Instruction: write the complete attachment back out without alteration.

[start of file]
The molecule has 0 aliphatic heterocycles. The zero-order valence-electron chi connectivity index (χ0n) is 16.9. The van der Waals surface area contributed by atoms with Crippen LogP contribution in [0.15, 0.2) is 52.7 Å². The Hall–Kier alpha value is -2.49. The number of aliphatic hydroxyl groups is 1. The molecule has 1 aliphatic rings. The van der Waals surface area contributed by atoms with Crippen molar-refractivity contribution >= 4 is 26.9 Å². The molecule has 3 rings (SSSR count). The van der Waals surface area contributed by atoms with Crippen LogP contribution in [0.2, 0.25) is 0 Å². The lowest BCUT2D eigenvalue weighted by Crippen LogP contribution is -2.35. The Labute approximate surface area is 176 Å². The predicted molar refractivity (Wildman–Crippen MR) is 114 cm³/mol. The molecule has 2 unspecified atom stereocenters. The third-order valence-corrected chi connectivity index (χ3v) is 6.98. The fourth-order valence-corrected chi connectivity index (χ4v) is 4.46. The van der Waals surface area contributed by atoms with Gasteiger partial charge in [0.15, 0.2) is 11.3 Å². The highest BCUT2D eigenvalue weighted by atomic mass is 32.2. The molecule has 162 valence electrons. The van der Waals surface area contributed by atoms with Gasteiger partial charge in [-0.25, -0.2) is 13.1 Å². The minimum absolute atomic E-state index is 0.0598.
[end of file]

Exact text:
The molecule has 0 aliphatic heterocycles. The zero-order valence-electron chi connectivity index (χ0n) is 16.9. The van der Waals surface area contributed by atoms with Crippen LogP contribution in [0.15, 0.2) is 52.7 Å². The Hall–Kier alpha value is -2.49. The number of aliphatic hydroxyl groups is 1. The molecule has 1 aliphatic rings. The van der Waals surface area contributed by atoms with Crippen molar-refractivity contribution >= 4 is 26.9 Å². The molecule has 3 rings (SSSR count). The van der Waals surface area contributed by atoms with Crippen LogP contribution in [0.2, 0.25) is 0 Å². The lowest BCUT2D eigenvalue weighted by Crippen LogP contribution is -2.35. The Labute approximate surface area is 176 Å². The predicted molar refractivity (Wildman–Crippen MR) is 114 cm³/mol. The molecule has 2 unspecified atom stereocenters. The third-order valence-corrected chi connectivity index (χ3v) is 6.98. The fourth-order valence-corrected chi connectivity index (χ4v) is 4.46. The van der Waals surface area contributed by atoms with Gasteiger partial charge in [0.15, 0.2) is 11.3 Å². The highest BCUT2D eigenvalue weighted by atomic mass is 32.2. The molecule has 162 valence electrons. The van der Waals surface area contributed by atoms with Gasteiger partial charge in [-0.25, -0.2) is 13.1 Å². The minimum absolute atomic E-state index is 0.0598.